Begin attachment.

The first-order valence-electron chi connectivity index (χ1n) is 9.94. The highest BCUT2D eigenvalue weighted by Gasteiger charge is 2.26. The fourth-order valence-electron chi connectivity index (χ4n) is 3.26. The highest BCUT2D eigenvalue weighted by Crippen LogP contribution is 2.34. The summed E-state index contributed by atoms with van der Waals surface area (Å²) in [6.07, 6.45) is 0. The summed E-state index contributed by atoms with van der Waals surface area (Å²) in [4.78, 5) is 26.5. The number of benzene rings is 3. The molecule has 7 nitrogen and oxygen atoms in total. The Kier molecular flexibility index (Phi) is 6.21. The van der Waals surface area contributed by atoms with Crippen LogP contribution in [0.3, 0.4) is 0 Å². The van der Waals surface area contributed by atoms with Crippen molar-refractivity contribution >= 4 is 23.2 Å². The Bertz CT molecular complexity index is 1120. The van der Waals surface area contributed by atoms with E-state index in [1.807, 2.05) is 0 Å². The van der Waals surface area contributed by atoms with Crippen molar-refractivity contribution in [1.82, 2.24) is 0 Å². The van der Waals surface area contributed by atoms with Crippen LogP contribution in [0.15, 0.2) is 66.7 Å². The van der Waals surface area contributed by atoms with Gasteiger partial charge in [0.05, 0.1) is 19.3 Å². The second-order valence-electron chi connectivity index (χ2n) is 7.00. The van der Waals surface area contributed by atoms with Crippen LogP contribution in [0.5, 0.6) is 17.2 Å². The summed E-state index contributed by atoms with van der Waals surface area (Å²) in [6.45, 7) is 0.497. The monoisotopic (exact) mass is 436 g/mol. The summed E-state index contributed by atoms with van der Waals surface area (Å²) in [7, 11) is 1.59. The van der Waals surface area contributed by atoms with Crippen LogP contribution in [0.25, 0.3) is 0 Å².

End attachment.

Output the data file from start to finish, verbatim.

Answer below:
The first-order valence-electron chi connectivity index (χ1n) is 9.94. The highest BCUT2D eigenvalue weighted by Gasteiger charge is 2.26. The fourth-order valence-electron chi connectivity index (χ4n) is 3.26. The highest BCUT2D eigenvalue weighted by Crippen LogP contribution is 2.34. The summed E-state index contributed by atoms with van der Waals surface area (Å²) in [6.07, 6.45) is 0. The summed E-state index contributed by atoms with van der Waals surface area (Å²) in [4.78, 5) is 26.5. The number of benzene rings is 3. The molecule has 7 nitrogen and oxygen atoms in total. The Kier molecular flexibility index (Phi) is 6.21. The van der Waals surface area contributed by atoms with Crippen LogP contribution in [0.3, 0.4) is 0 Å². The van der Waals surface area contributed by atoms with Crippen molar-refractivity contribution >= 4 is 23.2 Å². The Bertz CT molecular complexity index is 1120. The van der Waals surface area contributed by atoms with E-state index in [1.807, 2.05) is 0 Å². The van der Waals surface area contributed by atoms with Crippen molar-refractivity contribution in [1.82, 2.24) is 0 Å². The van der Waals surface area contributed by atoms with Crippen LogP contribution in [0.15, 0.2) is 66.7 Å². The van der Waals surface area contributed by atoms with Gasteiger partial charge in [0.05, 0.1) is 19.3 Å². The second-order valence-electron chi connectivity index (χ2n) is 7.00. The van der Waals surface area contributed by atoms with Crippen LogP contribution in [0.5, 0.6) is 17.2 Å². The summed E-state index contributed by atoms with van der Waals surface area (Å²) in [6.45, 7) is 0.497. The monoisotopic (exact) mass is 436 g/mol. The summed E-state index contributed by atoms with van der Waals surface area (Å²) in [7, 11) is 1.59. The van der Waals surface area contributed by atoms with Crippen LogP contribution in [0.25, 0.3) is 0 Å².